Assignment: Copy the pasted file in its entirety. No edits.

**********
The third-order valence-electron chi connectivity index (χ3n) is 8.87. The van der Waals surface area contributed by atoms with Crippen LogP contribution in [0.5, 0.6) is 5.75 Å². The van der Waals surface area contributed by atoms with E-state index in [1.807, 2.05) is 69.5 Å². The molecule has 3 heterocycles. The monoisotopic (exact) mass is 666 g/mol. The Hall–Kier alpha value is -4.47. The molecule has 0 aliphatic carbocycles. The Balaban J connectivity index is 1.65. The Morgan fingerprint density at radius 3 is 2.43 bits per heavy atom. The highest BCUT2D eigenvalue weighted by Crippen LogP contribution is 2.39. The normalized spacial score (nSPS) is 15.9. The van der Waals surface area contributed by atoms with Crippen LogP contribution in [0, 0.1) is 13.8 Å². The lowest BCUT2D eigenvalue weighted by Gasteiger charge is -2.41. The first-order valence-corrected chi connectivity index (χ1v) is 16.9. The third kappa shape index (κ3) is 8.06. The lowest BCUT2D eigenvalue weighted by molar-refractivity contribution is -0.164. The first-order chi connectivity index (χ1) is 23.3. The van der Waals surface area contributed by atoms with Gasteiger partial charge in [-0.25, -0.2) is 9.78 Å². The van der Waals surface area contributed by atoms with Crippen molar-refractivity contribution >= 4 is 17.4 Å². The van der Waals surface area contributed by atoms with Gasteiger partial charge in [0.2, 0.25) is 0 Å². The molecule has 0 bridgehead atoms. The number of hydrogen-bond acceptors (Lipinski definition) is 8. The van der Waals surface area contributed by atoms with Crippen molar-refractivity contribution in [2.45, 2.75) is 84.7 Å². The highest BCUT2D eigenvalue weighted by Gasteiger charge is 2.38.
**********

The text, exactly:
The third-order valence-electron chi connectivity index (χ3n) is 8.87. The van der Waals surface area contributed by atoms with Crippen LogP contribution in [0.5, 0.6) is 5.75 Å². The van der Waals surface area contributed by atoms with E-state index in [1.807, 2.05) is 69.5 Å². The molecule has 3 heterocycles. The monoisotopic (exact) mass is 666 g/mol. The Hall–Kier alpha value is -4.47. The molecule has 0 aliphatic carbocycles. The Balaban J connectivity index is 1.65. The Morgan fingerprint density at radius 3 is 2.43 bits per heavy atom. The highest BCUT2D eigenvalue weighted by Crippen LogP contribution is 2.39. The normalized spacial score (nSPS) is 15.9. The van der Waals surface area contributed by atoms with Crippen LogP contribution in [0, 0.1) is 13.8 Å². The lowest BCUT2D eigenvalue weighted by Gasteiger charge is -2.41. The first-order valence-corrected chi connectivity index (χ1v) is 16.9. The third kappa shape index (κ3) is 8.06. The lowest BCUT2D eigenvalue weighted by molar-refractivity contribution is -0.164. The first-order chi connectivity index (χ1) is 23.3. The van der Waals surface area contributed by atoms with Gasteiger partial charge in [-0.25, -0.2) is 9.78 Å². The van der Waals surface area contributed by atoms with Crippen molar-refractivity contribution >= 4 is 17.4 Å². The van der Waals surface area contributed by atoms with Gasteiger partial charge in [0.2, 0.25) is 0 Å². The molecule has 0 bridgehead atoms. The number of hydrogen-bond acceptors (Lipinski definition) is 8. The van der Waals surface area contributed by atoms with Crippen molar-refractivity contribution in [2.45, 2.75) is 84.7 Å². The highest BCUT2D eigenvalue weighted by Gasteiger charge is 2.38.